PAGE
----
DOT out of town on your dime

August 3, 2009 1:13:09 PM PDT
The state budget shortfall is projected to reach $3.5 billion, and everyone is being asked to tighten their belts, but you wouldn't know that from some undercover video shot by the Eyewitness News investigative team.At a luxury hotel in Wilmington, state Department of Transportation employees enjoyed free meals and fancy hotel rooms on the public dime while taking part in a conference.

Eyewitness News went to the event after getting a tip from a DOT insider.

"I am sick over this misuse of dollars as we anticipate layoffs, more budget cuts, etc." read the note.

As we roamed the halls, it appeared even wives and children were along for the ride. Outside meetings, different companies had displays set up to try and convince DOT engineers to hire them for road projects.

Outside, the parking lots were full of DOT vehicles. The taxpayers paid for engineers from across the state to drive to Wilmington.

News of the conference didn't sit well with State Representative Paul Stam (R, Wake Co.) when we told him about it.

"In all of state government, we just have to practice frugality," he said.

Stam is the House minority leader, and says there's too much government waste.

"The Department of Transportation in particular is hurting for money, and it just doesn't help the road building capacity of the state to spend money that you don't have to spend," he offered.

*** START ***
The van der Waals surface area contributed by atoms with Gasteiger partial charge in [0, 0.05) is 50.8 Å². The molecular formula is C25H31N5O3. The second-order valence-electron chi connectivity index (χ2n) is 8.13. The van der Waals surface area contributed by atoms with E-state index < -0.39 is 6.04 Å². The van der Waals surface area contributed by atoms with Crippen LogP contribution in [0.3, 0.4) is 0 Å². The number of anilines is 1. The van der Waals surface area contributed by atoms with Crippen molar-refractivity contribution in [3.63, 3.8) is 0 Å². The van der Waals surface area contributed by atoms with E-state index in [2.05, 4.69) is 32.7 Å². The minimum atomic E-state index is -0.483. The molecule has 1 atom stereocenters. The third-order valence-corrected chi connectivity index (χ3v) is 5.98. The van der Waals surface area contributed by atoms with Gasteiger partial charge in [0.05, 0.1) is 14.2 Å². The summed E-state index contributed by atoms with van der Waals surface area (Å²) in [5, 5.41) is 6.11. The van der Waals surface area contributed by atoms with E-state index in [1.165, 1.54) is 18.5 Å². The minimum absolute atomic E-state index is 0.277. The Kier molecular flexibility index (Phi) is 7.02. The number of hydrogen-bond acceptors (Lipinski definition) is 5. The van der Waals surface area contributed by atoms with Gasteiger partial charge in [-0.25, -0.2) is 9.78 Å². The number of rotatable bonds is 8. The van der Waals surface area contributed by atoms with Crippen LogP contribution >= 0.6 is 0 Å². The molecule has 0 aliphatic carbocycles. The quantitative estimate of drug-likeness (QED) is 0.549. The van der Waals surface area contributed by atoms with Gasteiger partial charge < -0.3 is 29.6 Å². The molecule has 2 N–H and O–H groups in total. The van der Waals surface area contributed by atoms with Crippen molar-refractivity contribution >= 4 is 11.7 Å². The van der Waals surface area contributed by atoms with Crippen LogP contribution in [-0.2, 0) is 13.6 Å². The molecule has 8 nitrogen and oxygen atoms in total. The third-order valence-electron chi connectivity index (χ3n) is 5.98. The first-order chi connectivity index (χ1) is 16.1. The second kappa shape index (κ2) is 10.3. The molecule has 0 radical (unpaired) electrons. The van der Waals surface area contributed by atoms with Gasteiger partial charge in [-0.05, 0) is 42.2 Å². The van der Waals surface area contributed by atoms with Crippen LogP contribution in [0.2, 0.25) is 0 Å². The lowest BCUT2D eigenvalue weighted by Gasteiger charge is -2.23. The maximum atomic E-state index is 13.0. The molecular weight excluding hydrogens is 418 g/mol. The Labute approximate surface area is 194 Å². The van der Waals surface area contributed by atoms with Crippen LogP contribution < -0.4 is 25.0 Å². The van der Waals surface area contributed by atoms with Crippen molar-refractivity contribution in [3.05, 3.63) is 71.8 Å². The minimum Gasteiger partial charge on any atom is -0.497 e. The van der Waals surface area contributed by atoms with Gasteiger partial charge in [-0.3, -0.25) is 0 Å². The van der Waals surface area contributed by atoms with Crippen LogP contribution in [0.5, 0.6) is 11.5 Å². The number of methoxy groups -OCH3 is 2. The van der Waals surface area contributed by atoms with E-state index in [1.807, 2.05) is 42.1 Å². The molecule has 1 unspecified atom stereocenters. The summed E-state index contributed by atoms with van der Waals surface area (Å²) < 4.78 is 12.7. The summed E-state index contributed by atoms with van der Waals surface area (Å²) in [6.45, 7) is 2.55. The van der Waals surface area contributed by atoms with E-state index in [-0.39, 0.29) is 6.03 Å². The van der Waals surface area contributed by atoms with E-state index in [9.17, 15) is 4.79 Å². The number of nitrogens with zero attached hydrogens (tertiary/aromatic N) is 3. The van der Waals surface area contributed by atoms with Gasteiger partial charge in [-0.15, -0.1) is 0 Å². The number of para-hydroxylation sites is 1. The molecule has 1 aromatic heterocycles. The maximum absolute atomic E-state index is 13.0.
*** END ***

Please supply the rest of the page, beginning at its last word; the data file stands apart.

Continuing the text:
That sentiment was echoed by our DOT tipster.

"What kind of message does it send to the public, as well as other state employees, when we are in such financial straits, but can afford a few days at the beach in Wilmington?" the person wrote.

We asked the DOT's Chief Operating Officer what he thought of the criticism.

"We welcome a critical analysis from employees, from citizens, from local government leaders, from anyone," said Jim Trogdon.

Trogdon told Eyewitness News he considered calling off the conference, but that cancelling would have cost more than having it.

"We were already locked in, so the question was do we lose the money and gain no value or do we execute it at a reduced cost, and still gain some value out of the conference," he explained.

The DOT says the Hilton Riverside was going to charge the taxpayers $62,000 to cancel the conference. Instead, the DOT decided to pay $10,000 less. So, it cost $52,000 to hold the conference and another one just like it next week.

That's a big bill when the Governor has ordered a 9 percent cut in the state budget.

"If I had to make this decision today from scratch, knowing what we know today, we would not be doing a conference this year," said Trogdon.

We pressed the Hilton about the DOT claim that it would've cost more to cancel the conference than to hold the conference. The hotel would not discuss details of the contract but did say "cancellation fees never exceed the total value of any conference."

So, we asked the DOT about that, and they say they stand by their story. The DOT also says it reduced expenses by reducing the number of people who attended and by getting vendors to pay for some of the food.

The hotel also pointed out that it has laid-off 25 percent of its workers because of a downturn in tourism. So, the conference is helping some people in the hospitality industry keep their job.


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